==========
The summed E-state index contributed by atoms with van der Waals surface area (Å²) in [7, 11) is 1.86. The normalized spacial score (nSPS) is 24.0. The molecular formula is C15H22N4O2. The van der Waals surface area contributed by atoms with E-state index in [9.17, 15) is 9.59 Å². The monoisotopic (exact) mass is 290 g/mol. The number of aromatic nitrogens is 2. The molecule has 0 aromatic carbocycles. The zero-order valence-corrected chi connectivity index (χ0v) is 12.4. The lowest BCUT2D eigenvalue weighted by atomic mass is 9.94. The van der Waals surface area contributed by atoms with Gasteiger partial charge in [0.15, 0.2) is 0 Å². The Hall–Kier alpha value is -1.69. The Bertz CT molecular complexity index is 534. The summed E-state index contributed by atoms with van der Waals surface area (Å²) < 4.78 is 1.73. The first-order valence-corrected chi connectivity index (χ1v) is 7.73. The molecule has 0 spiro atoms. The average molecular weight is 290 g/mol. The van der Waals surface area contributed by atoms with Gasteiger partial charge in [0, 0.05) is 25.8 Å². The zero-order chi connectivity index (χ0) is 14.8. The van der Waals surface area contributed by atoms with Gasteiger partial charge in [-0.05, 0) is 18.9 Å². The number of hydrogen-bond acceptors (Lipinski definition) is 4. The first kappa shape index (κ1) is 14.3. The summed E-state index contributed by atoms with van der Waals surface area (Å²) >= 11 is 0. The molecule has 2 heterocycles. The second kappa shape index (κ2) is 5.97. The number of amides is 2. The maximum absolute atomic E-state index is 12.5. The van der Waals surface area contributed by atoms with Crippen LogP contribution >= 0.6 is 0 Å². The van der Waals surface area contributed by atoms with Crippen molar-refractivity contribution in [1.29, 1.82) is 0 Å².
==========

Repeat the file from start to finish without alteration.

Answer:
The summed E-state index contributed by atoms with van der Waals surface area (Å²) in [7, 11) is 1.86. The normalized spacial score (nSPS) is 24.0. The molecular formula is C15H22N4O2. The van der Waals surface area contributed by atoms with E-state index in [9.17, 15) is 9.59 Å². The monoisotopic (exact) mass is 290 g/mol. The number of aromatic nitrogens is 2. The molecule has 0 aromatic carbocycles. The zero-order valence-corrected chi connectivity index (χ0v) is 12.4. The lowest BCUT2D eigenvalue weighted by atomic mass is 9.94. The van der Waals surface area contributed by atoms with Gasteiger partial charge in [0.15, 0.2) is 0 Å². The Hall–Kier alpha value is -1.69. The Bertz CT molecular complexity index is 534. The summed E-state index contributed by atoms with van der Waals surface area (Å²) < 4.78 is 1.73. The first-order valence-corrected chi connectivity index (χ1v) is 7.73. The molecule has 0 spiro atoms. The average molecular weight is 290 g/mol. The van der Waals surface area contributed by atoms with Gasteiger partial charge in [0, 0.05) is 25.8 Å². The zero-order chi connectivity index (χ0) is 14.8. The van der Waals surface area contributed by atoms with Gasteiger partial charge in [-0.05, 0) is 18.9 Å². The number of hydrogen-bond acceptors (Lipinski definition) is 4. The first kappa shape index (κ1) is 14.3. The summed E-state index contributed by atoms with van der Waals surface area (Å²) >= 11 is 0. The molecule has 2 heterocycles. The second kappa shape index (κ2) is 5.97. The number of amides is 2. The maximum absolute atomic E-state index is 12.5. The van der Waals surface area contributed by atoms with Crippen LogP contribution >= 0.6 is 0 Å². The van der Waals surface area contributed by atoms with Crippen molar-refractivity contribution in [1.29, 1.82) is 0 Å².